Area effects are no less devastating on habitat islands—forests surrounded by developments rather than by water—than they are on real islands. The creatures that depend on the resources found only in forests cannot make a go of it among manicured lawns crisscrossed by paved roads. Just as on islands surrounded by water, the loss of species from habitat islands takes time, but it inevitably happens. For example, Ashdown Forest in Sussex, England, the inspirational setting of A. A. Milne’s Winnie-the-Pooh, has become entirely isolated by development. Since the 1920s, when Milne was writing his famous children’s stories, the forest has lost 47 plant species (Marren 2001).

What do Barro Colorado Island and Ashdown Forest tell us about the number of species we can expect to survive habitat fragmentation in the United States? You might think this would be impossible to predict accurately, but studies by Michael Rosenzweig and his students at the University of Arizona (1995, 2003) have shown that such predictions are as simple as can be. As we have just seen, species diversity is a function of the area of suitable habitat that is available for plants and animals, as well as the time it takes to reach species equilibrium in that habitat. If you turn the clock forward to the point at which this equilibrium has been reached, you will find that the number of species that will survive human habitat destruction is a simple percentage of the amount of habitat we leave undisturbed, a 1:1 correspondence. For example, if we take 50 percent of the land in the United States for our own use, we will end up with 50 percent of the species that originally inhabited this country. If we usurp 80 percent of the land, we will lose 80 percent of the species. So the mystery is gone. We now know exactly how our actions are going to affect biodiversity if we continue on our present course.

The simple relationship between species survival and habitat area gives real urgency to the next question. How much land have we already taken? This is such a big country. Surely there is plenty of undisturbed habitat out there . . . somewhere. Our perception has always been that, no matter how many subdivisions we build, or how much land we put to the plow, or how many roads we construct, there will always be plenty of undisturbed space left. As long as we believe this, there is no reason to reevaluate our use of the land. This complacent view is not one held only by a few old-timers who remember the open, undisturbed spaces of their youth. I once asked one of my 20-year-old students how much land he thought humans had taken in the United States. Bless his optimistic heart: without hesitation he estimated that we have modified just 20 percent of the land for our own use. But we need not guess at this critical figure. Global Information Systems and satellite images now allow us to make very precise measurements of land use anywhere in the world.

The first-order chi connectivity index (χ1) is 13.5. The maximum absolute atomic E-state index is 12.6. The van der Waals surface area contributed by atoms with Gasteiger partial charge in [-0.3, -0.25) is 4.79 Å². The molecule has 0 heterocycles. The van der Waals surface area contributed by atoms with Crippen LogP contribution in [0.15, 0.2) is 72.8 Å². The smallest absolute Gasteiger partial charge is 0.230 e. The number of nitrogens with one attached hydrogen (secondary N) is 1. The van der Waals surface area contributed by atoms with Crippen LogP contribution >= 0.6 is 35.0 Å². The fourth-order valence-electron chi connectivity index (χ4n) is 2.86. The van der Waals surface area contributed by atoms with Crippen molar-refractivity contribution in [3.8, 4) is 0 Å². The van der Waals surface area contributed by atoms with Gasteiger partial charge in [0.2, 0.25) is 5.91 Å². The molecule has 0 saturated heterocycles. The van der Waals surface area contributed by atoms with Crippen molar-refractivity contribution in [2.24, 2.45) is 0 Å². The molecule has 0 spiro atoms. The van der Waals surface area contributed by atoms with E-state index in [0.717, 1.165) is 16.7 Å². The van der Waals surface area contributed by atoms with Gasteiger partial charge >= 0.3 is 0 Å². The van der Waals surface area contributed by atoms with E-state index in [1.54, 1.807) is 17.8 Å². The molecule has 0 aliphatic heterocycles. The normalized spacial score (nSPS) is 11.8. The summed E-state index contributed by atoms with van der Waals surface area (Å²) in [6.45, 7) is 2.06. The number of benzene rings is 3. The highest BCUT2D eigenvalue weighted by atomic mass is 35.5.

We have taken it all

Let’s start by looking at where we live. According to the USDA Economic Research Service, over 60 percent of the U.S. population lived in rural areas in 1900. This number had decreased to 36 percent by 1950 and sank to a mere 17.4 percent in 2000. Today, almost 83 percent of our 300 million people live either in cities or in sprawling suburbs (U.S. Census Bureau 2005). By 1986, we had converted over 69 million acres to managed urban and suburban landscapes (Grey & Deneke 1986). That is an area 53 times the size of Delaware. In Pennsylvania, my home state, less than 1 percent of the land can still be considered “wild” (Coleman 2003). According to the USDA’s Natural Resource Conservation Service, 2 million acres—an area the size of Yellow-stone National Park—were lost to development nationally each year between 1982 and 1997, and the rate of development has been accelerating (McKinney 2002). Incredibly, suburbia in some areas of the country has increased 5909 percent since 1960 (Hayden 2004).